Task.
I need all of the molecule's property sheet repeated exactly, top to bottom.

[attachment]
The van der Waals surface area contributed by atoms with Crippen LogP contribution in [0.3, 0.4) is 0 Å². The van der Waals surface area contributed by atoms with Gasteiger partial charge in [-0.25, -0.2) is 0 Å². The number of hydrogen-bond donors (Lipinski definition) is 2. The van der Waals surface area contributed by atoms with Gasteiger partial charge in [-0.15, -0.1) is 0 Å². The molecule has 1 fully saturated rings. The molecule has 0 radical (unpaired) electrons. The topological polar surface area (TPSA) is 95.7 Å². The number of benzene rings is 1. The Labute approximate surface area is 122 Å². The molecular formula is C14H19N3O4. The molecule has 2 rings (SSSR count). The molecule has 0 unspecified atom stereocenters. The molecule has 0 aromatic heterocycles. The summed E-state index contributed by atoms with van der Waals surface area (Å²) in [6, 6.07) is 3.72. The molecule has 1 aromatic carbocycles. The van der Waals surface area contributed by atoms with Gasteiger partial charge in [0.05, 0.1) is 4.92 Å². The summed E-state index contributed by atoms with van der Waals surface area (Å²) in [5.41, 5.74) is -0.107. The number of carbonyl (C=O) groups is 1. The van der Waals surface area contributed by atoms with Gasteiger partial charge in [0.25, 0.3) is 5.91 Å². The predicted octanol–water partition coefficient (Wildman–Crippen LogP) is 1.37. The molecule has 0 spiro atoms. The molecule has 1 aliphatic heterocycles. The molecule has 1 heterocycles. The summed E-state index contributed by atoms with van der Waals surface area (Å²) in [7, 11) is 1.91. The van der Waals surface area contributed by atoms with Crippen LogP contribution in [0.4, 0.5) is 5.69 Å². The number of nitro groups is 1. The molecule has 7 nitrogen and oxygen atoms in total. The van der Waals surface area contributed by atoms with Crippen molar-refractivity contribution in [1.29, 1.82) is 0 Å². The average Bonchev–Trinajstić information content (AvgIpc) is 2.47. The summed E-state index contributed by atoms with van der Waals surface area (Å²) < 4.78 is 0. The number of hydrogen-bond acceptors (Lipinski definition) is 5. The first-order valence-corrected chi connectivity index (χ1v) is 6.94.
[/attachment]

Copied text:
The van der Waals surface area contributed by atoms with Crippen LogP contribution in [0.3, 0.4) is 0 Å². The van der Waals surface area contributed by atoms with Gasteiger partial charge in [-0.25, -0.2) is 0 Å². The number of hydrogen-bond donors (Lipinski definition) is 2. The van der Waals surface area contributed by atoms with Gasteiger partial charge in [-0.15, -0.1) is 0 Å². The molecule has 1 fully saturated rings. The molecule has 0 radical (unpaired) electrons. The topological polar surface area (TPSA) is 95.7 Å². The number of benzene rings is 1. The Labute approximate surface area is 122 Å². The molecular formula is C14H19N3O4. The molecule has 2 rings (SSSR count). The molecule has 0 unspecified atom stereocenters. The molecule has 0 aromatic heterocycles. The summed E-state index contributed by atoms with van der Waals surface area (Å²) in [6, 6.07) is 3.72. The molecule has 1 aromatic carbocycles. The van der Waals surface area contributed by atoms with Gasteiger partial charge in [0.05, 0.1) is 4.92 Å². The summed E-state index contributed by atoms with van der Waals surface area (Å²) in [5.41, 5.74) is -0.107. The number of carbonyl (C=O) groups is 1. The van der Waals surface area contributed by atoms with Gasteiger partial charge in [0.25, 0.3) is 5.91 Å². The predicted octanol–water partition coefficient (Wildman–Crippen LogP) is 1.37. The molecule has 0 spiro atoms. The molecule has 1 aliphatic heterocycles. The molecule has 1 heterocycles. The summed E-state index contributed by atoms with van der Waals surface area (Å²) in [7, 11) is 1.91. The van der Waals surface area contributed by atoms with Crippen LogP contribution in [0.4, 0.5) is 5.69 Å². The number of nitro groups is 1. The molecule has 7 nitrogen and oxygen atoms in total. The van der Waals surface area contributed by atoms with Crippen molar-refractivity contribution in [1.29, 1.82) is 0 Å². The average Bonchev–Trinajstić information content (AvgIpc) is 2.47. The summed E-state index contributed by atoms with van der Waals surface area (Å²) < 4.78 is 0. The number of hydrogen-bond acceptors (Lipinski definition) is 5. The first-order valence-corrected chi connectivity index (χ1v) is 6.94.